Talking Points will open for monthly sessions at York Hospital from 26 March 2019. Drop-in support will be available between 2-3:45pm on 26 March, 9 April, 28 May, 25 June and 23 July for patients or relatives/friends of patients who are in hospital.

The Talking Point team can be found at the entrance to Ellerby’s Restaurant on the ground floor at Junction 2. Staff will be available for face-to-face conversations which allow them to provide timely, appropriate advice and support to residents about a variety of adult social care issues.

The hospital Talking Point is the latest addition to adult social care in York, allowing people to be seen quickly to discuss social care needs for themselves or their family. The original Talking Point opened at Lidgett Grove ‘Church Community Cafe, Acomb in March 2018, with an additional Talking Points opening shortly after at Oaken Grove in Haxby. Every week, people can also speak with expert social care staff York Explore on Museum Street.

So far, people using the service have expressed over 95% satisfaction with the outcome of their conversations and actions taken, with all saying they would recommend Talking Points.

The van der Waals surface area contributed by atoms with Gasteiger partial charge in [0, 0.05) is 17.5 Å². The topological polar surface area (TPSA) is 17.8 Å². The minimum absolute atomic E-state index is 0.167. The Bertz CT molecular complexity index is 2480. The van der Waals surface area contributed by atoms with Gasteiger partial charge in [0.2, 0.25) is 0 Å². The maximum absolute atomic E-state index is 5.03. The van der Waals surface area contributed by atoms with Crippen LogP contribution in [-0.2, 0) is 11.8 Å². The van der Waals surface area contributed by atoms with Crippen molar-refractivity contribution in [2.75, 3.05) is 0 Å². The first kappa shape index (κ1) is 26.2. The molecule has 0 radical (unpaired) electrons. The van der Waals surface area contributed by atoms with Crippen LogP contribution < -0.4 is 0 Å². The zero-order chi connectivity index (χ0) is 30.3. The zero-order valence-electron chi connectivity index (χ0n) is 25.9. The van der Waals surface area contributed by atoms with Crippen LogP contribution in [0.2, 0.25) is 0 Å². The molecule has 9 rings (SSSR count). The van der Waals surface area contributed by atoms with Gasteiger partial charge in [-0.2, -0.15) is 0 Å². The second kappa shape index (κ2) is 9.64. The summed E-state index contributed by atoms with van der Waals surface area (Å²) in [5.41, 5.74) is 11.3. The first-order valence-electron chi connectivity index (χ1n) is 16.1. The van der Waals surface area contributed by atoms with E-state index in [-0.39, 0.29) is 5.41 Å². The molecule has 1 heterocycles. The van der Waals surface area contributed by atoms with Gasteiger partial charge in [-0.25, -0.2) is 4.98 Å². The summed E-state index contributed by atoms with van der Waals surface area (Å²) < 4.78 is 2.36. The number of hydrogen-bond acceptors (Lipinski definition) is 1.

Further Talking Points will continue to open across the city as the programme develops.

Find out more about where and when you can visit Talking Point at www.york.gov.uk/TalkingPoint .

LiveWellYork web site to launch

Community groups and residents are invited to celebrate the launch of www.livewellyork.co.uk, a city-wide source of high-quality information and advice, at venues around the city on Thursday 14 March.

The Live Well York website promotes opportunities for residents to enjoy healthy, active and independent lives and supports our commitment to early help and prevention, and to help people live independently and well.

Having been in development for a year, Live Well York is being used by over 1,000 people every month and is now launching formally. It offers residents:

  • some 800 community activities
  • an events calendar with around 70 events posted each month
  • over 100 volunteering opportunities
  • a Service and Products directory with over 80 services listed
  • 750 reviews with an average rating of 4.3 out of 5.

Developed by a partnership of City of York Council, York CVS, Explore York, Age UK York, Healthwatch York and Vale of York Clinical Commissioning Group, the website offers links to good quality information and advice on topics from travel, housing, caring, money and legal matters.

To prevent information being duplicated, the website navigates people to other sites such as Healthwatch York’s Mental Health directory, the Young Person’s Survival Guide, a map of the council’s community hubs and AccessAble’s accessibility information.

Future and further improvements to Live Well York include:

  • a sports and active leisure directory
  • improved accessibility with Easy Read pages